Golfing for a cause: Kate Sharl golf benefit raises money and awareness for special needs

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The Kate Sharl Foundation (KSF) is a non-profit organization with a mission to provide Indigenous special needs children with access high-quality, culturally appropriate resources to help them overcome their physical and developmental challenges.

On September 9, the KSF hosted its first annual golf benefit at the Château Cartier golf course in Gatineau to help raise funds for the fledgling foundation and give it some much-needed publicity. A partnership with CREECO, the event raised over $30,000 for the foundation.

The idea for the event dates back to 2014 when the Cree Regional Economic Enterprises (CREECO) invited KSF to one of its annual golf benefits. “That event was a big hit, so we thought it would be an excellent idea to host our own golf benefit,” explained KSF president Judy Nakogee.

Nakogee and her board members decided they wanted to do something large and memorable for these children with special needs. “Planning our first golf benefit wasn’t easy,” admitted Nakogee. “My team and I never hosted a charity event this big. But thanks to James Napash – he helped us get sponsors.”


Finding sponsors for a summer event isn’t easy because it’s peak season for events, with summer sports tournaments and fishing derbies all looking for sponsorships. Yet, 18 major companies, including the James Bay Eeyou Corporation, sponsored the KSF golf benefit.

Over 60 people attended, including parents of children with special needs. “I appreciated that they showed up, this tells me that they support the Kate Sharl Foundation, and understand what we are trying to do,” said Nakogee.

Maggie Brien of Mistissini was the guest speaker and talked about her son Elias, who was diagnosed with Dandy-Walker malformation and Variant Syndrome (confirmed) and Freeman-Sheldon syndrome (not confirmed yet). Brien said the doctors informed her that Elias could have more syndromes; one of which doesn’t have a name yet. They call it 9q34.11.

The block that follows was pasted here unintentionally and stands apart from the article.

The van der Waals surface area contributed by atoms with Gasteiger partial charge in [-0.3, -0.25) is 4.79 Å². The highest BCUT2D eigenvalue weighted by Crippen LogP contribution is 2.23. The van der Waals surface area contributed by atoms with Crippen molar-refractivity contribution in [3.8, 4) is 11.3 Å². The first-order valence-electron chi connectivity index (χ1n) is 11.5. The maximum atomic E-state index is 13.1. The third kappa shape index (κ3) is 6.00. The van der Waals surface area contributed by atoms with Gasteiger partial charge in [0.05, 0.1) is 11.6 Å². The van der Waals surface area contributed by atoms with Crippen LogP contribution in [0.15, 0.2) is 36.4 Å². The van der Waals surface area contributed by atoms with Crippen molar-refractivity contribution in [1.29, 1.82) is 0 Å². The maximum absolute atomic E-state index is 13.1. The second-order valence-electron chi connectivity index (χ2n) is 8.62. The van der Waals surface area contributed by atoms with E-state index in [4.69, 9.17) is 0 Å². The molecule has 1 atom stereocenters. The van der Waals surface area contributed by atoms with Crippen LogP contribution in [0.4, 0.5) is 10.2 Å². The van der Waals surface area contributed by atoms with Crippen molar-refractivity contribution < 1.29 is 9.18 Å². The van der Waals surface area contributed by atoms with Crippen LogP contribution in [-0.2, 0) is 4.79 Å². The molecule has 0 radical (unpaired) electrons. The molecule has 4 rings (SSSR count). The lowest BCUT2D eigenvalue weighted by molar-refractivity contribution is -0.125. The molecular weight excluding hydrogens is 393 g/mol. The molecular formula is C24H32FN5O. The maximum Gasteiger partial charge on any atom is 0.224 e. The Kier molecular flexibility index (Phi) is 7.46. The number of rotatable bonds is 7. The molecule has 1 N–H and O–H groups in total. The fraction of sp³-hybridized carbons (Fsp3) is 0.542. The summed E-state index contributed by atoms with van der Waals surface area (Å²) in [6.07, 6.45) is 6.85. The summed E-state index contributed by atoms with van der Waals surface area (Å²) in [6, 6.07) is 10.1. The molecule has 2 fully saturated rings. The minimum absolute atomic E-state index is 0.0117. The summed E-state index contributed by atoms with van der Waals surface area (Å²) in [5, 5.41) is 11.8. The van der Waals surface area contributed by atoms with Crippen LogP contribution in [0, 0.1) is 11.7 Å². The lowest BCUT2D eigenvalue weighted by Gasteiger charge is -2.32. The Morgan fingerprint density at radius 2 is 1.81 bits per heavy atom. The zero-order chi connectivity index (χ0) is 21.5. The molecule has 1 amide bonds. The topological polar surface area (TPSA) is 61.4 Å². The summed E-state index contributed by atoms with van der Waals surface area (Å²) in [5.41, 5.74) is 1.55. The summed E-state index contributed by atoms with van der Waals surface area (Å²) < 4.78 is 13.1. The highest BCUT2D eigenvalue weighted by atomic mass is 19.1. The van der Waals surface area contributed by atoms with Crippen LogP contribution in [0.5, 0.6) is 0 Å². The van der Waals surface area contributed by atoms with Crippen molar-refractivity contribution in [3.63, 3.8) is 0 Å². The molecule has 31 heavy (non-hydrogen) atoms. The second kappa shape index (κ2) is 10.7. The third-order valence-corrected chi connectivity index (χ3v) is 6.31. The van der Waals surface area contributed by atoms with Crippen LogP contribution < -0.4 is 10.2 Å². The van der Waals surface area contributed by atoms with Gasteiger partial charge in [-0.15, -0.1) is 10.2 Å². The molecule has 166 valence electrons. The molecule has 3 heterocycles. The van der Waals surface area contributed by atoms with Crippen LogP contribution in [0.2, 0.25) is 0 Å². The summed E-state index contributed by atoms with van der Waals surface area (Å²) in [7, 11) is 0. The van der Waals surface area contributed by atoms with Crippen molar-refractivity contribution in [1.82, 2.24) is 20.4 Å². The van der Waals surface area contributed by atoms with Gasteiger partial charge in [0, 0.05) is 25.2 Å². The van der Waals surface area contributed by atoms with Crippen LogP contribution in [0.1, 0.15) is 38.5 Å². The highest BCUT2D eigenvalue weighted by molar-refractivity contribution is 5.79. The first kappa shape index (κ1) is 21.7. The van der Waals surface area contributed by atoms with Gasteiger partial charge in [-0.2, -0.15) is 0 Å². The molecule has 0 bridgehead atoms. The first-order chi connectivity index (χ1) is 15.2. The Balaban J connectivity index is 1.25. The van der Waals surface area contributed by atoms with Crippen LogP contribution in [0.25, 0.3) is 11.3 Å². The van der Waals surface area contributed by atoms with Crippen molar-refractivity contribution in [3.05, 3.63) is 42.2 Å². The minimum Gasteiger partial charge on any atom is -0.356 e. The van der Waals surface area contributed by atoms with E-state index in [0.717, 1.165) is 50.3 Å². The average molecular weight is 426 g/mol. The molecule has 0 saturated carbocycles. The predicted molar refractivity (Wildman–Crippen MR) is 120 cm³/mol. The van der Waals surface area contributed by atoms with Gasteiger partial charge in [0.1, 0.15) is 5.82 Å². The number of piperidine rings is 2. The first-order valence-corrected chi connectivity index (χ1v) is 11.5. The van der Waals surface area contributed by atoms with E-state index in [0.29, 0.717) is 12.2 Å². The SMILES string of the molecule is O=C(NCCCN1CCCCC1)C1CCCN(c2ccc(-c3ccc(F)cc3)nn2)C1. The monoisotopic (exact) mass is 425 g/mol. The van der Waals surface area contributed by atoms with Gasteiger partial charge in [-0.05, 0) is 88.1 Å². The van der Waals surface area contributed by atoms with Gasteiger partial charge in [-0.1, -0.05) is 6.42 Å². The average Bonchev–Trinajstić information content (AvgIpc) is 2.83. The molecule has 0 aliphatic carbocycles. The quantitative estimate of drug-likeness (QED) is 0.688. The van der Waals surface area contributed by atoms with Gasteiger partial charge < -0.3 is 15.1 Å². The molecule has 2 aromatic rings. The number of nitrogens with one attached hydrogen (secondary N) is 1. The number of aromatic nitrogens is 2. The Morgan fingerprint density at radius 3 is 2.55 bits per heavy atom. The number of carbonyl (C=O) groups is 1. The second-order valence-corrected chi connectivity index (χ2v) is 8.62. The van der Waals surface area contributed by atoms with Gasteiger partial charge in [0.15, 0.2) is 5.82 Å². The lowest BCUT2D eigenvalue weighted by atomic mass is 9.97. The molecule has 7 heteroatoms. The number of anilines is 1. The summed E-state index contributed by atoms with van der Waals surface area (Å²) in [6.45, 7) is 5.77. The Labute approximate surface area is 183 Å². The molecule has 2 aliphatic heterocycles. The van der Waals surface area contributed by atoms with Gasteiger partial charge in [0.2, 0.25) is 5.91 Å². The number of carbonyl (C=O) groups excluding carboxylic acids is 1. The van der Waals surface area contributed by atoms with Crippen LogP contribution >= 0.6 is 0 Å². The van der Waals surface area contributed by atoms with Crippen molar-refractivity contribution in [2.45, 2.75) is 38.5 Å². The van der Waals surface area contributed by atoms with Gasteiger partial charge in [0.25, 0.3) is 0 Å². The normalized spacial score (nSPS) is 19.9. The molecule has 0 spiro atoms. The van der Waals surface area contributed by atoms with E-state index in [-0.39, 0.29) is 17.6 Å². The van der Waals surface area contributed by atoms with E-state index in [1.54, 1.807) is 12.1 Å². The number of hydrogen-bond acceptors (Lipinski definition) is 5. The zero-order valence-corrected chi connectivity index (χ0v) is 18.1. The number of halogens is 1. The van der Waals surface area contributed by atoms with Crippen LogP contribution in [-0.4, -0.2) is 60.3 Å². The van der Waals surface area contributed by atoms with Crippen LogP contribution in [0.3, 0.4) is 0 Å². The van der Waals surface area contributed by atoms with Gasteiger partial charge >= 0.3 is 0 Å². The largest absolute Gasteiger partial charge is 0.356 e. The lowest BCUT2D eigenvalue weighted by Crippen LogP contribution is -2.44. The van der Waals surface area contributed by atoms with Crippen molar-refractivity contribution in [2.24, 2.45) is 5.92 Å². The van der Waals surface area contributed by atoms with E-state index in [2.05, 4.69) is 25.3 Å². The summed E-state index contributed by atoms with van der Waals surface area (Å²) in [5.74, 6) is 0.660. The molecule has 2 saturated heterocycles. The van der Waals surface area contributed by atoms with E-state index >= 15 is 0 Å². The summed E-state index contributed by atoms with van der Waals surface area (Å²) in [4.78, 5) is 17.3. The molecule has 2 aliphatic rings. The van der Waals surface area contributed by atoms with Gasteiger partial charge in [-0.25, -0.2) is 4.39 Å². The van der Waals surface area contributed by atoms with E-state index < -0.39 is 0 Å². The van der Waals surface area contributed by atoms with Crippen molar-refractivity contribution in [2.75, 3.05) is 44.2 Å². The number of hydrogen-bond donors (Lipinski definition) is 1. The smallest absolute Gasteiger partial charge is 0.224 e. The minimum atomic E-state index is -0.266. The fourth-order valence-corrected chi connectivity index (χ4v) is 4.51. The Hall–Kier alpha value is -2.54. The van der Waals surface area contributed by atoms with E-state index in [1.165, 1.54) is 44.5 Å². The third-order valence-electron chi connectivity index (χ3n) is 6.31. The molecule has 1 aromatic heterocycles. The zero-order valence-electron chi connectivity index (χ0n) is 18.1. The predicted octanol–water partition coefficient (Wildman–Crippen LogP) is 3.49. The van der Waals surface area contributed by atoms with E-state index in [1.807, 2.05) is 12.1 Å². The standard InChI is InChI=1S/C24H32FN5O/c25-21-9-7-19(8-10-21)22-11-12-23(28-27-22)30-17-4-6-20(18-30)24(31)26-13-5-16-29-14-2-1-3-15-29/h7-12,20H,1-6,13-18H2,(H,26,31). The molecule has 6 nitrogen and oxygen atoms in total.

Brien was invited because people would get a better understanding what parents who have children with special needs go through every day. “On the day (Elias) had the seizure, he lost control of everything like eating solid foods, playing, rolling over and sitting up on his own,” Brien said. “He couldn’t do those things anymore. He still needs an O2 sat monitor and oxygen with him.”

Grand Chief Matthew Coon Come attended the event with his wife, Mary-Ann. “We already have daycares in our Cree communities,” he said. “I was pleased to see the Wemindji daycare assign a room for special needs, and I encourage other Cree communities to do the same.”

When parents apply for financial assistance from the foundation, the request will go before the review board, which will decide if the Cree Health Board can cover the expense.

“KSF doesn’t cover the full amount,” said Nakogee. “We also have requirements for the parents. For example, last year KSF sent two children to summer camps down south, the parents paid part of the cost and KSF covered the remaining balance.”


The name of the foundation comes from the mother of Kate Sharl, an Innu from Pointe Bleu, Nakogee noted. “Her goal is to help all children with special needs not only in Eeyou Istchee but in other First Nations. It is possible. Right now it’s under our wings, dreams can come true.”

For those interested in helping KSF:

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